The park has about fifteen miles of trails open to hikers and off-road bicyclists. We hike two of these trails and found them to be interesting and enjoyable. The Sinkhole trail leads through a north Florida hammock with mixed vegetation around a sink hole which is difficult to see because of the heavy growth down in it. Interpretive signs introduce hikers to the wildlife and give some understanding of the ecology. There are two River Trails. We took the swamp trail leading down toward the Silver River through a predominantly pine and live oak forest through a cypress swamp where the trail turns into an elevated walkway. Eventually, the walkway leads to an outlook on the Silver River, a beautiful clear water stream fed by artesian water bubbling from the ground. We saw a huge bass and a bowfish, although no alligators. One of the rangers, who regularly comes down to this spot for his lunch, walked us back up the boardwalk to show us a cotton mouth moccasin curled quietly in the notch of a tree. The park claims 5000 acres of viewable habitat and many animals. All this lies within a couple of miles of the bustling city of Ocala.
Silver River Museum Display
The Marion County Board of Education, in close cooperation with Silver River State Park, operates an Environmental Education Center featuring the Silver River Museum and the Cracker Village. The museum is open to the public on weekends for a nominal charge. The buildings of the Cracker Village, demonstrating life in north Florida in the late nineteenth century, are only rarely open to the public, but it’s worth checking to park’s schedule to take the opportunity to view these old and primitive buildings. The museum has a fine collection showing the development of this part of Florida from an environmental and scientific viewpoint for its early development and then tracking the social history of the region from the days of the Seminole Wars through the development of tourist Florida in the 1920’s and 30’s until the present day. The artifacts are very useful. The descriptions are sufficiently detailed to give a good overview of the regions natural and human history without becoming boring or pedantic. This small museum is a special gem.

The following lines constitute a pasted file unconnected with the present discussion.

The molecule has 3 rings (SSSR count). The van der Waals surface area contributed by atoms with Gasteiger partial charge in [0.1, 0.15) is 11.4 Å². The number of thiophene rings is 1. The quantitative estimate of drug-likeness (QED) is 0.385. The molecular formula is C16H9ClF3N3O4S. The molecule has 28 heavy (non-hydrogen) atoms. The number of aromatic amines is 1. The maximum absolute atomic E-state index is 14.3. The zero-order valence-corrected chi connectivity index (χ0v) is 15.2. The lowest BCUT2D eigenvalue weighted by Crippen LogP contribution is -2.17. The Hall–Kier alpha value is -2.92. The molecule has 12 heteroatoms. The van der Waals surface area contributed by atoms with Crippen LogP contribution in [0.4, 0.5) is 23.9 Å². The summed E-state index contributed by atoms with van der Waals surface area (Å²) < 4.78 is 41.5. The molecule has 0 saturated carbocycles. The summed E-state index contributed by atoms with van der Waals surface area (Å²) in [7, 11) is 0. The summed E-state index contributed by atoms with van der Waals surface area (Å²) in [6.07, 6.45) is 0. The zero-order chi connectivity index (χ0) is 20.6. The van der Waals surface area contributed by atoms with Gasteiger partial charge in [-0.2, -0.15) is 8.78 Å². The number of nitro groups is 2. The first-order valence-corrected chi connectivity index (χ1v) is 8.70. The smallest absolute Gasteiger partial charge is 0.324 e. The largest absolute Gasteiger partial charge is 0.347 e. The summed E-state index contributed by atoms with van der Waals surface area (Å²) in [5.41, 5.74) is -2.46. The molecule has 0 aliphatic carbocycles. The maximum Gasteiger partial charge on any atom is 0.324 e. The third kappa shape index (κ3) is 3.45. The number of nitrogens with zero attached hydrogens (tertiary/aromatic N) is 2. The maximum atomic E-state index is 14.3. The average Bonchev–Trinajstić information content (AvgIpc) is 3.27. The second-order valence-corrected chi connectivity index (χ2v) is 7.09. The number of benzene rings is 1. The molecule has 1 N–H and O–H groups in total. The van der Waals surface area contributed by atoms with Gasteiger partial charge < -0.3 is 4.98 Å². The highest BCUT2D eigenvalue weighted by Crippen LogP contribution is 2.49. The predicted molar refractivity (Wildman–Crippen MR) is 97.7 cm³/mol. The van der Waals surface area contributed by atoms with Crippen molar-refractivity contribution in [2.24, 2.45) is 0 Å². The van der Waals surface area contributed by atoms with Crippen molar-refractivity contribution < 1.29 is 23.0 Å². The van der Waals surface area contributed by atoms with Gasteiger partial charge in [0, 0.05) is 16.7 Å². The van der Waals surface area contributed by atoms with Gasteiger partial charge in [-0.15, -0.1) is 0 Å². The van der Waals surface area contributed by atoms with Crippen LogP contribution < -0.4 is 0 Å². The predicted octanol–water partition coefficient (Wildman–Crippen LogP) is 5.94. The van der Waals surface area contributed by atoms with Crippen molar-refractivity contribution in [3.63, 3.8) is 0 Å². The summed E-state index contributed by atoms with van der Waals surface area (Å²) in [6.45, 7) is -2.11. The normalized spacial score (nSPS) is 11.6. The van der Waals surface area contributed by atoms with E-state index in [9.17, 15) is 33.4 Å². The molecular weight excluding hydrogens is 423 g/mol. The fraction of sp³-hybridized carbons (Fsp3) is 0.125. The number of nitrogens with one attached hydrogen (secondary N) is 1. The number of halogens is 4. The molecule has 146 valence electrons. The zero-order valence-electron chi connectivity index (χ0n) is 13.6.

Sweetwater Bluegrass Band
After we’d been at Silver River a day or so, we put up our Bluegrass Music banner on our awning. Early in the evening there was a knock on the door and one of the rangers stood there asking if we were pickers. As we chatted with Mickey Summers, it developed he had just returned from the ETA Bluegrass Cruise we had enjoyed so much. After much enjoyable reminiscing, Mickey invited us to attend the Big Green Egg Fest on Saturday to hear his band Sweetwater Bluegrass and enjoy the festivities. Around eleven on Saturday morning we wandered over to the pavilion. We could hear the big bass pounding and the banjo leading the way as Sweetwater Bluegrass kept the music coming. Perhaps a couple hundred people milled around as dozens of green, egg-shaped cookers belched smoke and the aroma of cooking meat filled the air. Ostensibly a public event, the hefty$30.00 admission fee made it pretty expensive to attend, so the largest portion of people attending appeared to be Egg enthusiasts appreciating each other’s work. We sat at a picnic table to enjoy the music of Mickey’s band, but soon succumbed to the temptation to sample the productions of the Eggers.
Jeff Houck Live Blogging
Big Green Eggs are a beautifully designed smoker. cooker, grill shaped like an egg and lined with a heavy ceramic coating that concentrates the heat of natural charcoal and various flavoring additives to allow users to cook either fast or slow and to control cooking time and temperature quite accurately. The results were a variety of smoked and grilled meats as well as quick breads, and even pizza that looked and tasted wonderful. A large regional distributer was very much in evidence as well as several other vendors. People cooked, people ate and milled and chatted and compared recipes and enjoyed themselves. Sweetwater Bluegrass contributed to the generally jovial atmosphere. Tampa Tribune food writer and blogger Jeff Houck had set up his computer at a nearby picnic table and was live-blogging the event, posting commentary and pictures to his blog. Check his work out here, here, here, here, and here. I’ll leave it to his very professional work to portray the event. For us, the food was tasty, the concept of the Big Green Egg intriguing, and the music enjoyable, making a real contribution to the entire event. Silver River State park hosts a variety of events, and it’s worth checking the schedule there if you live close enough to get there easily. There’ll be a bluegrass event there on May 16th.
River Trail Cypress Swamp